Perturbations in energy and lipid homeostasis play a critical role in obesity and in the development of heart failure. The peroxisome proliferator-activated receptors (PPARs) have been implicated in the regulation of lipid metabolisms. However, the distinctive regulating mechanisms by each of PPAR subtypes remain unclear. Using the cardiomyocyte-restricted PPARdelta knockout mouse line (CR-PPARdelta-/-), we have demonstrated that PPARdelta plays a central role in maintaining basal myocardial fatty acid oxidation (FAO) and its absence in cardiomyocytes leads to cardiac dysfunction, myocardial lipid accumulation and lipotoxic cardiomyopathy. While PPARalpha and PPARdelta seemingly play overlapping roles in regulating myocardial FAO, it is not clear whether their co-existence is essential for the heart to maintain energy and lipid homeostasis. Our central hypothesis is that the coexistence of PPARalpha and delta is essential in maintaining myocardial energy and lipid homeostasis under normal and high-fat feeding conditions. Using the CR-PPARdelta-/-, a systemic PPARalpha-/- and an inducible, cardiomyocyte-restricted PPARdelta-/- approach, we will explore the following aims.
Aim 1 will determine molecular mechanisms underpinning , cardiac phenotypic differences between the CR-PPARdelta-/- and the systemic PPARalpha-/- mice.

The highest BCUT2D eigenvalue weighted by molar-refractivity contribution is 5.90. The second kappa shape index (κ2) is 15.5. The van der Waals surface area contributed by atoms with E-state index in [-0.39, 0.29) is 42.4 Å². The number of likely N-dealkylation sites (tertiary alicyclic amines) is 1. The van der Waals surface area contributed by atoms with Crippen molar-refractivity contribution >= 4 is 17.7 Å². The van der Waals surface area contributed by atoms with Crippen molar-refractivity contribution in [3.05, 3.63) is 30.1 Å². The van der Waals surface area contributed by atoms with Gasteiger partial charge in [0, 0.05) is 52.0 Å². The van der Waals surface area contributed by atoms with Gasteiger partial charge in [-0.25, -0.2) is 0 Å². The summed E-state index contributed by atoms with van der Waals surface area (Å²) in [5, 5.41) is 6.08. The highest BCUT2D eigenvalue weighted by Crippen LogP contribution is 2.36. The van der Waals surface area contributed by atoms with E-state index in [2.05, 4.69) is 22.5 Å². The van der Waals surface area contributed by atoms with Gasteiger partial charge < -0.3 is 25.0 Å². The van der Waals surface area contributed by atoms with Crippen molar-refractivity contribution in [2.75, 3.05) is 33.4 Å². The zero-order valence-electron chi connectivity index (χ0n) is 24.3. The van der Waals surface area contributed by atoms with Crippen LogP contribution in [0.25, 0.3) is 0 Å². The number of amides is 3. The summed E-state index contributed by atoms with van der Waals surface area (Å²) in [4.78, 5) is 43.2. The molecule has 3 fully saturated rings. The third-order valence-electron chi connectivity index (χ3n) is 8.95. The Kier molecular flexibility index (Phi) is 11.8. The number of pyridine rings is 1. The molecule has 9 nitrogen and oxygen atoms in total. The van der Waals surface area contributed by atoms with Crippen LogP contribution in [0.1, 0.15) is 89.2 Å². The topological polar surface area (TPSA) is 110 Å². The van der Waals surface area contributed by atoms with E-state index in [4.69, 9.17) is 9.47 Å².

Aim 2 will determine how PPARdelta regulates myocardial energy and lipid homeostasis in the absence of PPARalpha. We will assess myocardial lipid and energy homeostasis in a double knockout line of PPARdelta and alpha by crossing CR-PPARdelta-/- or an inducible CR-PPARdelta-/- line with the PPARalpha-/- line.
Aim 3 will determine if PPARalpha is required to compensate for the loss of PPARalpha in the heart in high-fat feeding conditions. The potential defects in myocardial lipid and energy homeostasis, myocardial bioenergetics, as well as heart structure/function, will be studied in detail with methods of genetic and diet manipulations. Our overall objective is to understand how the heart maintains lipid homeostasis while deriving sufficient energy. The successful completion of the proposed studies will result in a better understanding of mechanisms underlying PPAR's role in regulating energy and lipid homeostasis in normal and obese states, leading to the identification of novel therapeutic targets for lipotoxicity found in many cardiac disorders.
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